In February 2016, 17-year-old Andrea Sierra Salazar was diagnosed with cancer. And when she lost her hair to chemotherapy, she lost all of her confidence and self-esteem with it. But then she had an epiphany. She took a beloved hobby and turned it into a powerful statement about the beauty of the human spirit.
When Salazar awoke one morning with a pain in her neck, she thought it was due to an uncomfortable night’s sleep. She felt a lump, however, and when she paid a visit to her doctor, a far more serious problem was revealed.
Doctors discovered a tumor on Salazar’s collar bone, with a further lump being found in her chest. When they told her she had stage-2 nodular sclerosis Hodgkin’s lymphoma, the Texas high-school student realized that her life was never going to be the same again.
As Salazar later explained to BuzzFeed News, “There were no side effects. I wouldn’t have known [I had cancer] until one day I felt like I slept wrong, and my neck hurt. I patted my neck and I felt a really big ball.”
Nodular sclerosis Hodgkin’s lymphoma is the most common of four types of Hodgkin’s disease. While it can affect people of any age, it’s most likely to occur in teenagers and young adults. Usually first appearing in the neck or chest, it accounts for 60 to 80 percent of all Hodgkin’s disease cases.
The outlook for those with nodular sclerosis Hodgkin’s lymphoma, however, is fairly good with early detection and treatment. Indeed, it is a less aggressive form of Hodgkin’s, and when caught early survival rates can be higher than 90 percent.
The teenager started chemotherapy treatment and consequently lost all of her hair. She later explained, “Before chemotherapy I had always been a confident person. So when my hair started to fall out I would look in the mirror and I wouldn’t feel that confident about myself.”
Confidence, however, was key to Salazar’s long-time hobby, which was a modeling. Subsequently, to help regain some of the confidence she had lost along with her hair, her mom suggested that she take some downtime from school to have a bit of fun in front of the camera.
So, Salazar took the opportunity to experiment with wigs in photo shoots. But she still felt insecure about being bald. And then her mom began to contact various modeling agencies and photographers. Generally, the response was positive, with many willing for the 17-year-old to model for them.
One photographer’s work stood out, however. Gerardo Garmendia’s portraits were posted on social media and immediately seemed to resonate with the public – earning hundreds of thousands of likes and retweets. Alongside the photos, Salazar wrote, “Cancer doesn’t stop me from being a princess.”
Garmendia’s day job is in the marketing department at a nearby hospital. He said that the concept of the shoot – “a princess without a wig” – was devised by Salazar herself.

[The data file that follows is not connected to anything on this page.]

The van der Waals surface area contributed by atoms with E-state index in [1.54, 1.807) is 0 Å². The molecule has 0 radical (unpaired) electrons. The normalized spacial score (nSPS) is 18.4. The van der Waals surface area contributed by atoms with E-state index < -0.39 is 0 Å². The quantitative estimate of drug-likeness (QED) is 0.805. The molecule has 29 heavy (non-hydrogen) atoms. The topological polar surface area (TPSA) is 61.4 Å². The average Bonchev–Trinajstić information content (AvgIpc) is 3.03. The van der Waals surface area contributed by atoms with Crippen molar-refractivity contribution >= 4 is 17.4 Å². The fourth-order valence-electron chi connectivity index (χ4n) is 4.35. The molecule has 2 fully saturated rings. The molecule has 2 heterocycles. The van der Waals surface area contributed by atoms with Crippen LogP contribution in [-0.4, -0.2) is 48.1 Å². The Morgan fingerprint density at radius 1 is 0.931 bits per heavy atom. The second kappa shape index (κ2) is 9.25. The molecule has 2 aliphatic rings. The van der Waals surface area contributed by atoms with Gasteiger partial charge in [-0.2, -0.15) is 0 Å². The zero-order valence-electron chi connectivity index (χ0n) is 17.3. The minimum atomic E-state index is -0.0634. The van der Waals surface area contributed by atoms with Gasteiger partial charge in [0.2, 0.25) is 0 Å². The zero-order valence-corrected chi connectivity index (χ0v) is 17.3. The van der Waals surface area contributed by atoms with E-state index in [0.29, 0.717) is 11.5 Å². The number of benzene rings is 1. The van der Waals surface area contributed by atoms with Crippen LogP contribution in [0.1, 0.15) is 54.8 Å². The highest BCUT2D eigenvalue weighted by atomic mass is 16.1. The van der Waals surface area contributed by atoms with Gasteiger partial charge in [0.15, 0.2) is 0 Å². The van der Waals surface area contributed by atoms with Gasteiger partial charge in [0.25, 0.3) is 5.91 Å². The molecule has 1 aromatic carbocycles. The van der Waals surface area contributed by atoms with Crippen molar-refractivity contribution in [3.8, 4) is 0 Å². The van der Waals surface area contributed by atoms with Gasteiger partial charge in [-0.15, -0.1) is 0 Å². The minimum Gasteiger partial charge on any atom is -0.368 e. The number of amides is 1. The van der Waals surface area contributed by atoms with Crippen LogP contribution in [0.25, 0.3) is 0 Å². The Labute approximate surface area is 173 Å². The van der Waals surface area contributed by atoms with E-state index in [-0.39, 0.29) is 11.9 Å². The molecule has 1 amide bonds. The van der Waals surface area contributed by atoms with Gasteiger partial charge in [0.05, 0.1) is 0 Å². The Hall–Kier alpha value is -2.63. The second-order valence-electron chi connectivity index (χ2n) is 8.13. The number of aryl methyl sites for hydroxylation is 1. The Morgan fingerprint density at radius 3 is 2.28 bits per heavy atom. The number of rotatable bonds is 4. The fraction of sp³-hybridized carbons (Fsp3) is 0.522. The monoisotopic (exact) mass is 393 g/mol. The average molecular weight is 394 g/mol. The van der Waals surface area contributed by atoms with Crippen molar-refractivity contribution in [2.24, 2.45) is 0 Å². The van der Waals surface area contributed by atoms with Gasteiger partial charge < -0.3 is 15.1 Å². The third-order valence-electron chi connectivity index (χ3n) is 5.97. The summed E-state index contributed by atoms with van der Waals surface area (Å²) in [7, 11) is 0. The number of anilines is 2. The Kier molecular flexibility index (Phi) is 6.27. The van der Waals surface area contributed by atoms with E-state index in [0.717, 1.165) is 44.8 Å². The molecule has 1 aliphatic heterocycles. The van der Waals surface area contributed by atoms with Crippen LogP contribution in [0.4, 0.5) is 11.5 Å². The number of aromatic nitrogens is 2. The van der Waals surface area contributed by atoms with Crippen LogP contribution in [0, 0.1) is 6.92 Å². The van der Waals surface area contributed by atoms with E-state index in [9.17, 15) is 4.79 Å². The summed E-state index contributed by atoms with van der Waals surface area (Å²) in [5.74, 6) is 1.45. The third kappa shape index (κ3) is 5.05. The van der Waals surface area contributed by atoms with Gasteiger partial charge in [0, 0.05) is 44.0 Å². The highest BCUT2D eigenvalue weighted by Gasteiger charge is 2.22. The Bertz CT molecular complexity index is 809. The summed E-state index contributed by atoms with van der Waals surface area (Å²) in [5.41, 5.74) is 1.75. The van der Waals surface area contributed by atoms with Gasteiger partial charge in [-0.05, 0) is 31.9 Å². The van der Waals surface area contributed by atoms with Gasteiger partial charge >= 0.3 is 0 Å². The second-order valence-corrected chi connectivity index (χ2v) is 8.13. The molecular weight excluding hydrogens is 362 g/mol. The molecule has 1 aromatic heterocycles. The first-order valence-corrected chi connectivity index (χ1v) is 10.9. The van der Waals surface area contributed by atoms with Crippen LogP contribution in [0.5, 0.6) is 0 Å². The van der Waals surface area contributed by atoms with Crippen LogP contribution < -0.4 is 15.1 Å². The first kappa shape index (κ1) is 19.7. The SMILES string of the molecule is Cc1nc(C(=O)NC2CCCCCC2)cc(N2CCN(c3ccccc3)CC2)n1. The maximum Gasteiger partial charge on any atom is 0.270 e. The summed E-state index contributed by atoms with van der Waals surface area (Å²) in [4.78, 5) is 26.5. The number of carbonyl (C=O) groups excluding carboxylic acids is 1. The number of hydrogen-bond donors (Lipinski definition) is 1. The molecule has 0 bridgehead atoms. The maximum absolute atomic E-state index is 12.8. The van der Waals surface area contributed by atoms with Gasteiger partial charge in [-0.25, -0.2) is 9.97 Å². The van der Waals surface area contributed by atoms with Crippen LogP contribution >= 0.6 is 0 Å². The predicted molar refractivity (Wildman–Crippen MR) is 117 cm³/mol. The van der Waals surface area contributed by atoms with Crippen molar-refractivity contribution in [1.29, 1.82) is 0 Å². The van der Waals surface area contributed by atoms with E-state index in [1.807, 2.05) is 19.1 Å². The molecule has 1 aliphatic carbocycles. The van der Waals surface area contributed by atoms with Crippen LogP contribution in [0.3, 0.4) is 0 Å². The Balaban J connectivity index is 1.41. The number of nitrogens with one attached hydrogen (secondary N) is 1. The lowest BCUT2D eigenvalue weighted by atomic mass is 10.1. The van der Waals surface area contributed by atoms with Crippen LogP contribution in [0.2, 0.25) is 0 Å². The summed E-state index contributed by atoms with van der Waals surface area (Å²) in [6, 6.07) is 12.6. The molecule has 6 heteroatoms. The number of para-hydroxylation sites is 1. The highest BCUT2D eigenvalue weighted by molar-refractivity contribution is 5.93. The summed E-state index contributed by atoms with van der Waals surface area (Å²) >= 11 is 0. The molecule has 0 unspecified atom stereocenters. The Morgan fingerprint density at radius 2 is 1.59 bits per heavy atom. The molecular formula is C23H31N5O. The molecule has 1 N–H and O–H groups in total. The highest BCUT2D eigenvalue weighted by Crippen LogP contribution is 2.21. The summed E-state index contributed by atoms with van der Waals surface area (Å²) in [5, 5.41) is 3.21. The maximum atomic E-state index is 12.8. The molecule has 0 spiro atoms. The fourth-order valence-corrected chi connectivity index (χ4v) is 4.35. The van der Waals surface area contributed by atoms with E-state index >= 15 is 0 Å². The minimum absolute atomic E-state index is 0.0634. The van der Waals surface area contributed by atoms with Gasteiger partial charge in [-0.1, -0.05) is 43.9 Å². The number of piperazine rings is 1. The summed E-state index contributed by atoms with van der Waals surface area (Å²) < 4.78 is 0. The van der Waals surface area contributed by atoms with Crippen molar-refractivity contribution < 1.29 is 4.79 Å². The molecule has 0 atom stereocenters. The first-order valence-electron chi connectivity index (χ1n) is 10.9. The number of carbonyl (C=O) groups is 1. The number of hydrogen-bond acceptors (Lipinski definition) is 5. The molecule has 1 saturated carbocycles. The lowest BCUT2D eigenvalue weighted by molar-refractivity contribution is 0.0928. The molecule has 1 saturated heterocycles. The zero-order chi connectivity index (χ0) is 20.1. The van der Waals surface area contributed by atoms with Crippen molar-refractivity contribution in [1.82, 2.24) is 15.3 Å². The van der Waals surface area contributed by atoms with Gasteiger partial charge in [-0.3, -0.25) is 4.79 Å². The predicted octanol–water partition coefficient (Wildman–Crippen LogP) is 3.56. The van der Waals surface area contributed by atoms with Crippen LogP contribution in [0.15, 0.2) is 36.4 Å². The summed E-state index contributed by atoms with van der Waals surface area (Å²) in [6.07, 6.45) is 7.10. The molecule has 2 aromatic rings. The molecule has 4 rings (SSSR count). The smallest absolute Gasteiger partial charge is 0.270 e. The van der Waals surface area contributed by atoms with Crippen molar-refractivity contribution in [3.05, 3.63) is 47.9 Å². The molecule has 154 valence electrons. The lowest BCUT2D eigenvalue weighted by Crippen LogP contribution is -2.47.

In the beginning, however, she was nervous about showing her bald head and laying open her vulnerability for the world to see. She later explained to Buzzfeed News, “[At first] I didn’t feel confident enough to do a version without a wig.” But then she had something of an epiphany.
“I realized that I had no reason to be ashamed of the way I looked,” Salazar continued. “I should be proud.” She went on, “It’s not about my outside beauty, it’s about the inside. That’s what really inspired the photo shoot without the wig.”
However, Salazar had never anticipated that the pictures would resonate so strongly with the world. Indeed, her original intention was a little more straightforward and closer to home – she simply wanted to inspire and encourage other young, female cancer patients at her hospital to celebrate their inner beauty.
She explained, “I see all these little girls, and you can see it in their faces that they lose all confidence in themselves.” So, knowing what they were going through, she found the strength within herself to lose her wig and embrace baldness.
“I want [people] to know that your hair or your physical attributes doesn’t define who you are,” Salazar continued. “What really matters is your inner beauty, the way you treat others. And if you’re a kind person, that shows through.” And Salazar’s beauty certainly shines in her shoot with Garmendia.
With a bald head and a turquoise gown in the photographs, Salazar appears to emanate comfort and acceptance about her situation, redefining what it means to be beautiful. Consequently, the shoot will surely help inspire many people to accept their differences and embrace their unique qualities.
Photographer Garmendia, meanwhile, was full of praise for Salazar. “She was open and not ashamed or embarrassed to share that part of herself,” he said. “The way that she was coping with cancer was just very inspirational to me. I was happy to capture this stage of life for her.”
Speaking about physical beauty, Salazar added, “It doesn’t matter whether you have hair or not, I don’t think that represents you as a person… If you don’t have long legs, or blue eyes, or something that people think is perfect… that’s not beauty.”
Salazar, who underwent her last chemo session in June 2016, continues to inspire people fighting cancer via her Twitter and Facebook pages. In her own words, “Cancer shouldn’t stop you from doing what you love. I want [people] to know that they’re beautiful on the inside, and I want to be an inspiration to them.”